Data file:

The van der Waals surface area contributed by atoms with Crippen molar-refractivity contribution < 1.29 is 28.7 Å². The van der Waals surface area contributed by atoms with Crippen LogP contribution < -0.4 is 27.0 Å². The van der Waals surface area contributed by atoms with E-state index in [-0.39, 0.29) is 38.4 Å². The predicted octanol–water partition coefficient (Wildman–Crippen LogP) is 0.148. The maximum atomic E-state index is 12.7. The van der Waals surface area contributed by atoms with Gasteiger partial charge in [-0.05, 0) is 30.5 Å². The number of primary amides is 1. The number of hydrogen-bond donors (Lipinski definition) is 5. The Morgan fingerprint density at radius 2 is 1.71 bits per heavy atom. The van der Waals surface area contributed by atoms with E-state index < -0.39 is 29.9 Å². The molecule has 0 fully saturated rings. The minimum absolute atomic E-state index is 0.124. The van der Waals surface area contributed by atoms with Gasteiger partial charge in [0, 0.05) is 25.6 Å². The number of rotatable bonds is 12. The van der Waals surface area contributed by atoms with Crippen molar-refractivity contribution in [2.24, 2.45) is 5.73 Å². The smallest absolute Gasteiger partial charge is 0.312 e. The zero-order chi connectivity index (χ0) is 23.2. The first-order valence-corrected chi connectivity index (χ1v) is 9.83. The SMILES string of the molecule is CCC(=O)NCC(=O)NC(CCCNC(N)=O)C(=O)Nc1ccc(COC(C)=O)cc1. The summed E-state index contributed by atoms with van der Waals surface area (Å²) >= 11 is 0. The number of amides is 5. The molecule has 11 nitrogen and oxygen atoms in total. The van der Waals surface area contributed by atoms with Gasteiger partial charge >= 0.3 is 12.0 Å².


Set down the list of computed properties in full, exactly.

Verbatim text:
The van der Waals surface area contributed by atoms with Crippen molar-refractivity contribution < 1.29 is 28.7 Å². The van der Waals surface area contributed by atoms with Crippen LogP contribution < -0.4 is 27.0 Å². The van der Waals surface area contributed by atoms with E-state index in [-0.39, 0.29) is 38.4 Å². The predicted octanol–water partition coefficient (Wildman–Crippen LogP) is 0.148. The maximum atomic E-state index is 12.7. The van der Waals surface area contributed by atoms with Gasteiger partial charge in [-0.05, 0) is 30.5 Å². The number of primary amides is 1. The number of hydrogen-bond donors (Lipinski definition) is 5. The Morgan fingerprint density at radius 2 is 1.71 bits per heavy atom. The van der Waals surface area contributed by atoms with E-state index < -0.39 is 29.9 Å². The molecule has 0 fully saturated rings. The minimum absolute atomic E-state index is 0.124. The van der Waals surface area contributed by atoms with Gasteiger partial charge in [0, 0.05) is 25.6 Å². The number of rotatable bonds is 12. The van der Waals surface area contributed by atoms with Crippen molar-refractivity contribution in [2.24, 2.45) is 5.73 Å². The smallest absolute Gasteiger partial charge is 0.312 e. The zero-order chi connectivity index (χ0) is 23.2. The first-order valence-corrected chi connectivity index (χ1v) is 9.83. The SMILES string of the molecule is CCC(=O)NCC(=O)NC(CCCNC(N)=O)C(=O)Nc1ccc(COC(C)=O)cc1. The summed E-state index contributed by atoms with van der Waals surface area (Å²) >= 11 is 0. The number of amides is 5. The molecule has 11 nitrogen and oxygen atoms in total. The van der Waals surface area contributed by atoms with Gasteiger partial charge >= 0.3 is 12.0 Å².